For any regularly scheduled work period during which a staff member has not worked, the explanation for a staff member's absence should be recorded using appropriate coding for the paid or unpaid time off (e.g., vacation leave, sick leave, holiday, bonus day, leave without pay). A staff member must submit time worked and/or leave records to their supervisor at the close of each pay period using the university’s timekeeping system of record or when the exception has been pre-approved, an initial recording document (see section V). The supervisor is responsible for reviewing and approving a staff member's time worked and/or leave a record on the first working day after the close of the pay period.
A. Staff Senate and University Committee Service
The Staff Senate typically meets from noon to 1 p.m. Attendance at Staff Senate meetings is paid work time. A non-exempt Staff Senate member should make arrangements with their supervisor for an alternate meal period on meeting days. An alternate meal period cannot be scheduled due to work requirements; the missed meal period will be paid.
A staff member appointed to serve on other University committees or task forces considers the time spent in such meetings as regular work time. If meetings of this type are scheduled outside of a staff member's regular workday, and if a staff member is in a non-exempt position, the supervisor will authorize overtime compensation or adjust a staff member's work schedule for the workweek.
When an unexpected event occurs, which prevents a staff member from reporting to work, a staff member must notify their supervisor as soon as possible, but in no case later than 30 minutes after the beginning of a staff member's scheduled shift. This allows the supervisor to adjust the department's work assignments for the day and try to compensate for a staff member's absence. If a staff member has an absence that lasts for more than one day, he or she should notify his or her supervisor each day unless they have made alternate arrangements in advance with the supervisor. Some departments may require notification up to several hours in advance when a staff member's shift begins due to operational needs. Department-specific reporting procedures supersede this general policy statement.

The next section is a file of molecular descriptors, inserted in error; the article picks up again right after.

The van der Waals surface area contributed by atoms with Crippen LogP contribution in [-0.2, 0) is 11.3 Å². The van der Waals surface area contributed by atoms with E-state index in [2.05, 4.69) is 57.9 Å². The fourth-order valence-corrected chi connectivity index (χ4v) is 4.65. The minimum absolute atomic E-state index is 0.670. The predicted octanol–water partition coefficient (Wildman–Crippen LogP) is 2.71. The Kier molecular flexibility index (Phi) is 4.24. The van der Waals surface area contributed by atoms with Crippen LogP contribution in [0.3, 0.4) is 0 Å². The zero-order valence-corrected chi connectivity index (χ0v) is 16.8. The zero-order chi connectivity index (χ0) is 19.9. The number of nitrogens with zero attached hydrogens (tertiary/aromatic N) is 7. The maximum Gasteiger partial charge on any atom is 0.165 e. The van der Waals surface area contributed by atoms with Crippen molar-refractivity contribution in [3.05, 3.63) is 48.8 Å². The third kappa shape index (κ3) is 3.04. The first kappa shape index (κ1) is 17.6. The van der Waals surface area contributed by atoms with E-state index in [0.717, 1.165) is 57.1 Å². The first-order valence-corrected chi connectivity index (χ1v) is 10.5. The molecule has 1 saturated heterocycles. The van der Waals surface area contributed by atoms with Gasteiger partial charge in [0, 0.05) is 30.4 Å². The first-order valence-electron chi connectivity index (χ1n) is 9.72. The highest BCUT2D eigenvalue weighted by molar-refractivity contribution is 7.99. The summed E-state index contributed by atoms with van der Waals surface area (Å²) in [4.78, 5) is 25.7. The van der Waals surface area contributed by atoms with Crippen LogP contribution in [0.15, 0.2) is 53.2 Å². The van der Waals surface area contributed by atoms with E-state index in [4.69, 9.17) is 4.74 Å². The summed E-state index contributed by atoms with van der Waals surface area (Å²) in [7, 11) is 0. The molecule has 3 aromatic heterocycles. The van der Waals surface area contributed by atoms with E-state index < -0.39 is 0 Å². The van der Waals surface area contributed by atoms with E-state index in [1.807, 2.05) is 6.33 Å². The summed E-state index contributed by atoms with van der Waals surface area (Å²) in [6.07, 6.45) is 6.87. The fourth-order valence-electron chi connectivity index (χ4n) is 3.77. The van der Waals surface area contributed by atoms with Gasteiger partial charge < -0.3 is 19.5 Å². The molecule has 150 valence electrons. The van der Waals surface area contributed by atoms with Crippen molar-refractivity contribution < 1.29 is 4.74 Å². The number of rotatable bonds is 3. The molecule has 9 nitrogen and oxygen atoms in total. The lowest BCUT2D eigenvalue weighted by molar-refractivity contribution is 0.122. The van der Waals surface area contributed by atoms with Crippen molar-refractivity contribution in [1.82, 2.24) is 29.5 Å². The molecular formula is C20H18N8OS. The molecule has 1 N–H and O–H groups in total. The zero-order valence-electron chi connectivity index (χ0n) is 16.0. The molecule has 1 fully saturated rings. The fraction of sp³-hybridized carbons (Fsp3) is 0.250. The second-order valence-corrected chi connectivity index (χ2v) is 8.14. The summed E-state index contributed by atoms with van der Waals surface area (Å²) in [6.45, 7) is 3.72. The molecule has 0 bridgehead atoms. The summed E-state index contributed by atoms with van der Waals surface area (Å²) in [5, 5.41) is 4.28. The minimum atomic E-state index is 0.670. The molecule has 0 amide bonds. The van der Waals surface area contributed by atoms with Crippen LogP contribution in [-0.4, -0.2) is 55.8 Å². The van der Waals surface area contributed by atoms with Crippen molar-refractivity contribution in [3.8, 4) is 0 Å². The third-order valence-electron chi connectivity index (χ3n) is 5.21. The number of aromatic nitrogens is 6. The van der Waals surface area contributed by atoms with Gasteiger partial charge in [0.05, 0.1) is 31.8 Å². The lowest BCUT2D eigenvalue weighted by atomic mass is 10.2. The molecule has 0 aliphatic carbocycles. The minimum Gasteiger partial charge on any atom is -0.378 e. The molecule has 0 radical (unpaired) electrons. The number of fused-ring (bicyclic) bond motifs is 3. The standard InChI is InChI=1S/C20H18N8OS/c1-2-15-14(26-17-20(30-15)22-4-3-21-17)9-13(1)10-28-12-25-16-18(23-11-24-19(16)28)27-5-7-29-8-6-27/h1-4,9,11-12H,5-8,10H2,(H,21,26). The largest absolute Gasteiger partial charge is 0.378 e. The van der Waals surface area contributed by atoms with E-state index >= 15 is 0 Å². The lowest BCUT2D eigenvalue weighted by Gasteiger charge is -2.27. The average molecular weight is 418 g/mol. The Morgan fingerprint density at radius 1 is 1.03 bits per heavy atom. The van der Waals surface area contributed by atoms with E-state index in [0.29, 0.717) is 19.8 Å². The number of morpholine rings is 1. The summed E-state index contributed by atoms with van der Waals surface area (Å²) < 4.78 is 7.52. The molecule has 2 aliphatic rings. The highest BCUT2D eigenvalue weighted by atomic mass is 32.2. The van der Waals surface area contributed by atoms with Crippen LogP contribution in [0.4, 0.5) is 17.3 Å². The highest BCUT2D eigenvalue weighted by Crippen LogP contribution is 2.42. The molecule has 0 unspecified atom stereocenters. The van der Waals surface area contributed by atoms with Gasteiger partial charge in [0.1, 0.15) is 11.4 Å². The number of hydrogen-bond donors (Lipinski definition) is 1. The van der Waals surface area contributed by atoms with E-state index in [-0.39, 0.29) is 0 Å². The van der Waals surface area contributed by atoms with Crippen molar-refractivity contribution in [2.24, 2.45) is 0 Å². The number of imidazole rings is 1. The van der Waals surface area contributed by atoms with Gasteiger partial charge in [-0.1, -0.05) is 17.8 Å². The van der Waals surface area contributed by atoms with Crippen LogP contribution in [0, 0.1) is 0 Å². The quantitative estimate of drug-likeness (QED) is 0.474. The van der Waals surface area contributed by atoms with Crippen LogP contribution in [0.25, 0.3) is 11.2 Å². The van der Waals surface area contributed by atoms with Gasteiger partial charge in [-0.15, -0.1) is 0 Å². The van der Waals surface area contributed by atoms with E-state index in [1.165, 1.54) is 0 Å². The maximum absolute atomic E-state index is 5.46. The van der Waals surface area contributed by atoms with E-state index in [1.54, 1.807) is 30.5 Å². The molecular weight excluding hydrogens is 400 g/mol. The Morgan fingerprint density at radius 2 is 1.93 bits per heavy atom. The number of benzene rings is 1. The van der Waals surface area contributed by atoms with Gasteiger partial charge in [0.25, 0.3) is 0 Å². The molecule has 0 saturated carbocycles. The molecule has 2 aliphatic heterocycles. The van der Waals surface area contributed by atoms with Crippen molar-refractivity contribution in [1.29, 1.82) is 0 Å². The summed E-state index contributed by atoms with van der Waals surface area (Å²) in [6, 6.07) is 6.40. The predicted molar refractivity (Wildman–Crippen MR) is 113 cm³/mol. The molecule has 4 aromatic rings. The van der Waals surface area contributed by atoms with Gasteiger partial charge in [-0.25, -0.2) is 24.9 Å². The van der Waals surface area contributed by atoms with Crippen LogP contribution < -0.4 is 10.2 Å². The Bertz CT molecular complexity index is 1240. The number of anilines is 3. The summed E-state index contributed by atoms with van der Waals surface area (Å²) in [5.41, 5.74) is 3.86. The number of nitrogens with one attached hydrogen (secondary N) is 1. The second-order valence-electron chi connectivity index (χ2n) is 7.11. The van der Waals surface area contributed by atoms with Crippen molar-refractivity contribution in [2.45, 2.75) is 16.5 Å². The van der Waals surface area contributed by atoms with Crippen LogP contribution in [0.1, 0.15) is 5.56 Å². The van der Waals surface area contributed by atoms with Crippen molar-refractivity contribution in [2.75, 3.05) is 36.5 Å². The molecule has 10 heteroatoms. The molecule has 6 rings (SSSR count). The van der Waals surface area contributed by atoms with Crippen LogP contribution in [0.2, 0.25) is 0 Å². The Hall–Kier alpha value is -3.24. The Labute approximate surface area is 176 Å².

A staff member (not a relative or friend) must personally notify the supervisor of absences unless a staff member is medically unable to do so. A staff member must directly contact the supervisor rather than a coworker unless the supervisor has designated an individual to accept call-in notices. Supervisors may specify approved methods of reporting absences (such as requiring voice-to-voice contact instead of electronic notification).
Failure to notify the supervisor according to established university and departmental policies may result in corrective action, including employment termination.
VIII. Meal and Rest Periods
The meal period is not included as paid work time. A staff member in a non-exempt position who works full-time should have a meal period that is not less than 30 minutes nor more than one hour long and which falls approximately mid-way in a staff member's daily work schedule. No staff member in a non-exempt position shall be required to work more than five consecutive hours without a meal. Staff members may not waive their right to a meal period. If a staff member has difficulty obtaining a meal break, the staff member must notify the supervisor to provide a meal break.
Rest periods are included as paid work time and will not exceed 15 minutes for every four hours of work. Rest periods should be scheduled in the middle of the work period insofar as practical; however, the scheduling of rest periods will depend on the nature of the department's work and service requirements. If the work's nature allows a staff member to take intermittent rest periods equivalent to 15 minutes for every four hours worked, scheduled rest periods are not required. A staff member whose daily work schedule is less than three hours long is not eligible for rest periods.
The rest period is intended to be a relief from job tasks preceded and followed by an extended work period. Consequently, rest periods may not be used to cover a staff member's late arrival or early departure or to extend a lunch period. Rest period time cannot be accumulated to provide for a prolonged time-off period.
C. Scheduling Meal and Rest Periods
Supervisors may stagger meal or rest periods for staff members in the same work unit to maintain uninterrupted service.
Origination Date: 9/1958.
Revised: 2001, 3/16/2011.